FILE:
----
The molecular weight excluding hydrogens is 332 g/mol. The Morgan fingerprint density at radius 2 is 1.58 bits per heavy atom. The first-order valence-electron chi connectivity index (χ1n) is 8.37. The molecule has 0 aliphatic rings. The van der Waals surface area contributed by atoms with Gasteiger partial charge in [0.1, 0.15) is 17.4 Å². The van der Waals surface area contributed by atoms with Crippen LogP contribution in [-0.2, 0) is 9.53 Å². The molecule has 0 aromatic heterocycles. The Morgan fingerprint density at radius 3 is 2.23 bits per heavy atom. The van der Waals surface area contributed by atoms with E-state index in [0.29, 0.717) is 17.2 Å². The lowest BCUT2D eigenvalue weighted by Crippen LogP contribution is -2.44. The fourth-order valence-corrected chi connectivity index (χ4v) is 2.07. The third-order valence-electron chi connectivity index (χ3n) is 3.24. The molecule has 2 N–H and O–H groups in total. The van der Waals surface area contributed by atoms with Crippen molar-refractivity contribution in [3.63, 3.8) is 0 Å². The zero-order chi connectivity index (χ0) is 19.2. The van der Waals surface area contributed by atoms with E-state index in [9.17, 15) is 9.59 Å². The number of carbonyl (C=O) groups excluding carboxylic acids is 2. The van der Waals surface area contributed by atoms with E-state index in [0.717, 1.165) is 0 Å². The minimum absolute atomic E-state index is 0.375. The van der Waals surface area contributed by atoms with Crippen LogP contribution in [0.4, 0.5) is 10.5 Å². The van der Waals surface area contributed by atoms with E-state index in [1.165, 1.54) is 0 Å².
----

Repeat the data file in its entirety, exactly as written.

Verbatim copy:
The molecular weight excluding hydrogens is 332 g/mol. The Morgan fingerprint density at radius 2 is 1.58 bits per heavy atom. The first-order valence-electron chi connectivity index (χ1n) is 8.37. The molecule has 0 aliphatic rings. The van der Waals surface area contributed by atoms with Gasteiger partial charge in [0.1, 0.15) is 17.4 Å². The van der Waals surface area contributed by atoms with Crippen LogP contribution in [-0.2, 0) is 9.53 Å². The molecule has 0 aromatic heterocycles. The Morgan fingerprint density at radius 3 is 2.23 bits per heavy atom. The van der Waals surface area contributed by atoms with E-state index in [0.29, 0.717) is 17.2 Å². The lowest BCUT2D eigenvalue weighted by Crippen LogP contribution is -2.44. The fourth-order valence-corrected chi connectivity index (χ4v) is 2.07. The third-order valence-electron chi connectivity index (χ3n) is 3.24. The molecule has 2 N–H and O–H groups in total. The van der Waals surface area contributed by atoms with Crippen molar-refractivity contribution in [3.63, 3.8) is 0 Å². The zero-order chi connectivity index (χ0) is 19.2. The van der Waals surface area contributed by atoms with E-state index in [9.17, 15) is 9.59 Å². The number of carbonyl (C=O) groups excluding carboxylic acids is 2. The van der Waals surface area contributed by atoms with E-state index in [0.717, 1.165) is 0 Å². The minimum absolute atomic E-state index is 0.375. The van der Waals surface area contributed by atoms with Crippen LogP contribution in [0.4, 0.5) is 10.5 Å². The van der Waals surface area contributed by atoms with E-state index in [1.165, 1.54) is 0 Å².